FTC’s non-compete ban almost certainly dead, based on a Texas federal court decision

In a highly-anticipated federal ruling on July 3, US District Court Judge Ada Brown determined that the US Federal Trade Commission (FTC) did not have the authority to issue a nationwide ban of non-compete agreements. Although the judge’s decision was preliminary, employment lawyers watching the case agree that the FTC non-compete move is effectively dead.

Brown, of the US District Court for the Northern District of Texas, said that she would issue a final ruling on Aug. 30, the day before the FTC ban was slated to take effect. But based on the strong wording of her preliminary decision, there seemed little doubt that she would ultimately block the ban. 

The case will likely be appealed to the US Supreme Court, but that court’s recent decision setting aside the so-called Chevron deference makes observers doubt that the court won’t support the FTC block.

“Regardless of when the FTC appeals, the Supreme Court’s recent Loper Bright decision handed down on June 28, 2024 is expected to make an FTC appeal or ultimate success on the merits more challenging,” said an analysis of the case posted by the White & Case law firm. “Loper Bright overruled long-standing precedent under which courts afford deference to a federal agency’s interpretation of its own power, known as Chevron deference. Without Chevron deference now, the FTC’s legal arguments in support of its authority to promulgate the rule are on equal footing as the plaintiffs arguing that the FTC overstepped.”

The judge’s ruling elaborated on that.

“States have historically regulated non-competes through caselaw and statute. Texas courts have enforced reasonable covenants not to compete dating back at least to 1899,” Brown wrote. “No federal law broadly addresses the enforceability of non-competes.”

“The Court finds there is a substantial likelihood the rule is arbitrary and capricious because it is unreasonably overbroad without a reasonable explanation. It imposes a one-size-fits-all approach with no end date, which fails to establish a rational connection between the facts found and the choice made,” Brown said. 

“No state has ever enacted a non-compete rule as broad as the FTC’s NonCompete Rule. Further, the FTC’s evidence compares different states’ approaches to enforcing non-competes based on the specific factual situation — completely inapposite from the FTC imposing a categorical ban,” the decision said. “The Commission’s lack of evidence as to why they chose to impose such a sweeping prohibition — that prohibits entering or enforcing virtually all non-competes — instead of targeting specific, harmful non-competes, renders the rule arbitrary and capricious.”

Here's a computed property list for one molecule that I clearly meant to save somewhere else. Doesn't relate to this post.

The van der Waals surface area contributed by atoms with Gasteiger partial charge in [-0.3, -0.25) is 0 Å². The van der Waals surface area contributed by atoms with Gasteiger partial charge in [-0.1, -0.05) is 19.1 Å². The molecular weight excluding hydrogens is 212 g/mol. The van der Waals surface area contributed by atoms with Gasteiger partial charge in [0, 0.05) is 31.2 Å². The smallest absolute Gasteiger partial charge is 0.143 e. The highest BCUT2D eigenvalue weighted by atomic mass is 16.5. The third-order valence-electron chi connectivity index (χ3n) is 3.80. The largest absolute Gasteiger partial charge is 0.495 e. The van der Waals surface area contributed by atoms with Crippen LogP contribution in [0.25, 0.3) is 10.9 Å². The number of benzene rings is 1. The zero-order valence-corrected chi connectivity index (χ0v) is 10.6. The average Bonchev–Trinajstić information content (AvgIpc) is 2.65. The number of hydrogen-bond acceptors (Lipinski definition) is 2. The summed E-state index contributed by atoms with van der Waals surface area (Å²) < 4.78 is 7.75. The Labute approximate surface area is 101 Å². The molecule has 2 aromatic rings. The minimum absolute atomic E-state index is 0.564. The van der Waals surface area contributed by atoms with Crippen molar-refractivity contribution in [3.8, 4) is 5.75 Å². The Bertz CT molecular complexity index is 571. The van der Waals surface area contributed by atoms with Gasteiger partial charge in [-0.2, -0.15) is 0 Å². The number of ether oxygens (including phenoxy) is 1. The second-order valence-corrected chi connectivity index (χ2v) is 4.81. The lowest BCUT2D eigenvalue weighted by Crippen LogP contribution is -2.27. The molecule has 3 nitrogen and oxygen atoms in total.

Congress could act, but will it?

The judge stressed that she saw the proper avenue for such a restriction falling to Congress, not a government agency. Lawyers watching the case doubted that such legislation would be likely to happen.

“If congress had the desire to ban non-competes, they could have done so years ago,” said Texas lawyer Omar Ochoa, who specializes in employment law cases involving non-competes.

Another employment lawyer, Tom Spiggle of Alexandria, Virginia, agreed that congressional action is highly unlikely. “I don’t think there’s the political appetite of actually getting something passed. A lot of small businesses like these non-competes,” he said. 

About one in five US workers, or 30 million people, have signed non-compete agreements, according to the FTC. Such agreements typically prevent them from working for a competitor or launching a competing business of their own within a certain area and a certain time after leaving the original employer.

The political dynamics of legislatively dealing with non-competes make it unappealing to members of Congress. The move is favorable to employees — and there are more of them, so those are potential votes. But employers like non-competes and they can spend money via lobbying to help members get elected. In a choice of money versus votes, Capitol Hill favors money.

Other obstacles to non-competes

That said, the death of a federal ban on non-competes is only half of the story. Washington, DC, and about a half-dozen states including California, Rhode Island, and Minnesota have banned non-competes, whereas several other states — including Illinois, Massachusetts and Nevada — have sharply limited when they can be enforced, said Mark Goldstein, a partner in the New York law firm ReedSmith, where he specializes in employment law. 

“It’s a bit of a patchwork depending on where you are in the country,” Goldstein said, adding that states and courts differ on whether those state laws speak to the state where the employee works or where the company is based.

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